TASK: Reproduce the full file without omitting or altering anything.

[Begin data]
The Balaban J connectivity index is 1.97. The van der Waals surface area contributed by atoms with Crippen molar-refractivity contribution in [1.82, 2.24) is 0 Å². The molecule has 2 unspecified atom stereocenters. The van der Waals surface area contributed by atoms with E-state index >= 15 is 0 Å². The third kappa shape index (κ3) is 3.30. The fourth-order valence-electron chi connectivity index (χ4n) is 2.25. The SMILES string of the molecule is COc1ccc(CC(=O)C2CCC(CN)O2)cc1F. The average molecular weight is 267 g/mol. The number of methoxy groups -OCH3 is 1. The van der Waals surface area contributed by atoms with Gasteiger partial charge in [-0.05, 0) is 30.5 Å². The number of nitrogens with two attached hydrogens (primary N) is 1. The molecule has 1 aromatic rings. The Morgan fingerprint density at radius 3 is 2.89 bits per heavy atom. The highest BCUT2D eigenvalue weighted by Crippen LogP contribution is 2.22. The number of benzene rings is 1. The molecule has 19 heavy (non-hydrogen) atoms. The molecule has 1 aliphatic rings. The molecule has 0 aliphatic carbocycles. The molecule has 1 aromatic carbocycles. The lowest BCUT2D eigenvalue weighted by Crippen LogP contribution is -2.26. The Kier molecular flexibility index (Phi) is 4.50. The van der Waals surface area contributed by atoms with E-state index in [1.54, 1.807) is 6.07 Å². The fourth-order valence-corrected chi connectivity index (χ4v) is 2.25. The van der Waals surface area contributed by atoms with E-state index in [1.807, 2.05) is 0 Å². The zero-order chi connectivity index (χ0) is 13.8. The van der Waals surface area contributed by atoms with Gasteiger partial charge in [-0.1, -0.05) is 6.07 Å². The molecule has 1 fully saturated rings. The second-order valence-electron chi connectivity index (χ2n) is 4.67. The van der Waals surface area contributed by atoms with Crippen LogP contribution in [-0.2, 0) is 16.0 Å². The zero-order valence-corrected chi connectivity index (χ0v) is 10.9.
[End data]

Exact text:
The Balaban J connectivity index is 1.97. The van der Waals surface area contributed by atoms with Crippen molar-refractivity contribution in [1.82, 2.24) is 0 Å². The molecule has 2 unspecified atom stereocenters. The van der Waals surface area contributed by atoms with E-state index >= 15 is 0 Å². The third kappa shape index (κ3) is 3.30. The fourth-order valence-electron chi connectivity index (χ4n) is 2.25. The SMILES string of the molecule is COc1ccc(CC(=O)C2CCC(CN)O2)cc1F. The average molecular weight is 267 g/mol. The number of methoxy groups -OCH3 is 1. The van der Waals surface area contributed by atoms with Gasteiger partial charge in [-0.05, 0) is 30.5 Å². The number of nitrogens with two attached hydrogens (primary N) is 1. The molecule has 1 aromatic rings. The Morgan fingerprint density at radius 3 is 2.89 bits per heavy atom. The highest BCUT2D eigenvalue weighted by Crippen LogP contribution is 2.22. The number of benzene rings is 1. The molecule has 19 heavy (non-hydrogen) atoms. The molecule has 1 aliphatic rings. The molecule has 0 aliphatic carbocycles. The molecule has 1 aromatic carbocycles. The lowest BCUT2D eigenvalue weighted by Crippen LogP contribution is -2.26. The Kier molecular flexibility index (Phi) is 4.50. The van der Waals surface area contributed by atoms with E-state index in [1.54, 1.807) is 6.07 Å². The fourth-order valence-corrected chi connectivity index (χ4v) is 2.25. The van der Waals surface area contributed by atoms with E-state index in [1.807, 2.05) is 0 Å². The zero-order chi connectivity index (χ0) is 13.8. The van der Waals surface area contributed by atoms with Gasteiger partial charge in [-0.1, -0.05) is 6.07 Å². The molecule has 1 fully saturated rings. The second-order valence-electron chi connectivity index (χ2n) is 4.67. The van der Waals surface area contributed by atoms with Crippen LogP contribution in [-0.2, 0) is 16.0 Å². The zero-order valence-corrected chi connectivity index (χ0v) is 10.9.